Cultural references

While trying to have a moment of silence for Li\'l Sebastian in the parks department office, the staff is interrupted by a custodian playing the Shania Twain song \"Man! I Feel Like a Woman!\" on his radio. This scene was actually based on something that happened in the writer\'s room. Ron discovers Leslie and Ben\'s affair after they accidentally pocket dial him while sexually role-playing with political figures. At one point, Leslie tells Ben she is going to kiss him both like former First Lady Eleanor Roosevelt, and former Associate Justice of the Supreme Court Ruth Bader Ginsburg. At another, Ben impersonates former President Ronald Reagan, which prompts Leslie, pretending to be United Kingdom Prime Minister Margaret Thatcher, to say, \"Oh, President Reagan, my blazer popped open.\" In a different scene, Andy seeks to write a song for Li\'l Sebastian that is 5,000 times better than Elton John\'s \"Candle in the Wind\", which inspires him to write the original song \"5,000 Candles in the Wind\". Other songs played during Li\'l Sebastian\'s memorial service include \"Wild Horses\" by The Rolling Stones and \"A Horse with No Name\" by America. In an attempt to explain to someone that she and Ben were hugging, Leslie explains she recently won a MacArthur Genius Grant and that Ben was simply congratulating her. In addition, during Tom and Jean-Ralphio\'s eulogy presentation for Lil\' Sebastian, a still of the Trifid Nebula in Sagittarius is seen. The image is more popularly recognized as the cover art for progressive rock band King Crimson\'s 1971 album Islands.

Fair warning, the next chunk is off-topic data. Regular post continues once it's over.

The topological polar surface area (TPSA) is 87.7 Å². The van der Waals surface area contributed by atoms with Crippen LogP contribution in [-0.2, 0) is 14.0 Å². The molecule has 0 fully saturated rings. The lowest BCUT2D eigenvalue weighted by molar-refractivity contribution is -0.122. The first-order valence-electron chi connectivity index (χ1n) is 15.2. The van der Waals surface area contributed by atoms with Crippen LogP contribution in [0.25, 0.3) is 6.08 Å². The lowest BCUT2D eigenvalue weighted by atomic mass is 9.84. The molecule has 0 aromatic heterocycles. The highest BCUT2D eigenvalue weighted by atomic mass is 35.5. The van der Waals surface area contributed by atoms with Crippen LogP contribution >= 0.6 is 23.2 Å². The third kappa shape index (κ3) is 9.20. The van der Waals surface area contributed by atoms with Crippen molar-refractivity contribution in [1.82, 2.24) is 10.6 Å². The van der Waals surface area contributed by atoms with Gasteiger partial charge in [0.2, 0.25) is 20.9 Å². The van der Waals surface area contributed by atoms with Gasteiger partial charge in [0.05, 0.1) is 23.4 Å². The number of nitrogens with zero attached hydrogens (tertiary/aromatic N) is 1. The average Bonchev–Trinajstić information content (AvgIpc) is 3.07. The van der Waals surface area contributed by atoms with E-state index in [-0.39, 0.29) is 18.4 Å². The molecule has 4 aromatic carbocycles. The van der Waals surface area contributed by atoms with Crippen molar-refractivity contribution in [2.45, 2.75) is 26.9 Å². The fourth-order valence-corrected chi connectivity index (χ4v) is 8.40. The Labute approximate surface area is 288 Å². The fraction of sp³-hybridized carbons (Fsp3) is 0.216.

Due to the 9 p.m. broadcast of \"Search Committee\", the one-hour seventh season finale of comedy series The Office, Parks and Recreation was not shown in its regular 9:30 p.m. broadcast on May 19. \"Li\'l Sebastian\" aired at 10:30 p.m., immediately following \"The Bubble\" at 10 p.m. In its original American broadcast, \"Li\'l Sebastian\" was seen by an estimated 3.72 million household viewers, according to Nielsen Media Research, with a 2.4 rating/6 share among viewers between ages 18 and 49. A rating point represents one percent of the total number of television sets in American households, and a share means the percentage of television sets in use tuned to the program. This marked a drop in viewership for Parks and Recreation compared to earlier in the night, as \"The Bubble\" was seen by an estimated 4.27 million households. Combined, the ratings were about even with the average ratings for the previous week, in which two Parks and Recreation episodes were also shown back-to-back, although from a 9:30 p.m. to 10:30 p.m. time block: \"The Fight\" had been seen by an estimated 4.55 million household viewers, while \"Road Trip\" was seen by 3.54 million households. In its 10:30 p.m. timeslot, \"Li\'l Sebastian\" was outperformed by the fourth season finale of the ABC medical drama series Private Practice, which was seen by 7.45 million household viewers.


Several critics praised the scenes with Leslie and Ben, played by Amy Poehler and Adam Scott